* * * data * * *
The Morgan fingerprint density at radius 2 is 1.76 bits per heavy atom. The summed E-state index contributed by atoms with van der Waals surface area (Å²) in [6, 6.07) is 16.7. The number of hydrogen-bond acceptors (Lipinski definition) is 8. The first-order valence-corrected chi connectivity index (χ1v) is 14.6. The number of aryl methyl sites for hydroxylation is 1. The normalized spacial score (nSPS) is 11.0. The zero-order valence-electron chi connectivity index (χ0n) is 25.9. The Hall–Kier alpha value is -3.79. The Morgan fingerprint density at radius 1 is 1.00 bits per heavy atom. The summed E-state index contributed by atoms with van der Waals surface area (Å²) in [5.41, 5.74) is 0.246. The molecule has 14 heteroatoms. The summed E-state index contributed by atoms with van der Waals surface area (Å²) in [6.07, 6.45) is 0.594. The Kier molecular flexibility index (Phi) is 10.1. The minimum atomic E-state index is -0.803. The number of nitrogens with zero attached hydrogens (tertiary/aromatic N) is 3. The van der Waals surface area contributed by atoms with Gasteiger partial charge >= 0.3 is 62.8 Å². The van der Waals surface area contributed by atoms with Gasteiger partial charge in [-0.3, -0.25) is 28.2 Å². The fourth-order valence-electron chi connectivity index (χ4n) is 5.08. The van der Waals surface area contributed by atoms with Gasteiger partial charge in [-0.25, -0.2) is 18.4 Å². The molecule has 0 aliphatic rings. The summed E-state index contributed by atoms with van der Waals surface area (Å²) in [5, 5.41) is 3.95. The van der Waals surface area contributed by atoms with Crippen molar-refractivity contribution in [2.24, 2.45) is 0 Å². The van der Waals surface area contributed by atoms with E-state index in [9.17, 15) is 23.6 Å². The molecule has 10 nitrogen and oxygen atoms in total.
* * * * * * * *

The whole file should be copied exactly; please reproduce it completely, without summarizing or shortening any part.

The Morgan fingerprint density at radius 2 is 1.76 bits per heavy atom. The summed E-state index contributed by atoms with van der Waals surface area (Å²) in [6, 6.07) is 16.7. The number of hydrogen-bond acceptors (Lipinski definition) is 8. The first-order valence-corrected chi connectivity index (χ1v) is 14.6. The number of aryl methyl sites for hydroxylation is 1. The normalized spacial score (nSPS) is 11.0. The zero-order valence-electron chi connectivity index (χ0n) is 25.9. The Hall–Kier alpha value is -3.79. The Morgan fingerprint density at radius 1 is 1.00 bits per heavy atom. The summed E-state index contributed by atoms with van der Waals surface area (Å²) in [5.41, 5.74) is 0.246. The molecule has 14 heteroatoms. The summed E-state index contributed by atoms with van der Waals surface area (Å²) in [6.07, 6.45) is 0.594. The Kier molecular flexibility index (Phi) is 10.1. The minimum atomic E-state index is -0.803. The number of nitrogens with zero attached hydrogens (tertiary/aromatic N) is 3. The van der Waals surface area contributed by atoms with Gasteiger partial charge >= 0.3 is 62.8 Å². The van der Waals surface area contributed by atoms with Gasteiger partial charge in [-0.3, -0.25) is 28.2 Å². The fourth-order valence-electron chi connectivity index (χ4n) is 5.08. The van der Waals surface area contributed by atoms with Gasteiger partial charge in [-0.25, -0.2) is 18.4 Å². The molecule has 0 aliphatic rings. The summed E-state index contributed by atoms with van der Waals surface area (Å²) in [5, 5.41) is 3.95. The van der Waals surface area contributed by atoms with Crippen molar-refractivity contribution in [2.24, 2.45) is 0 Å². The van der Waals surface area contributed by atoms with E-state index in [9.17, 15) is 23.6 Å². The molecule has 10 nitrogen and oxygen atoms in total.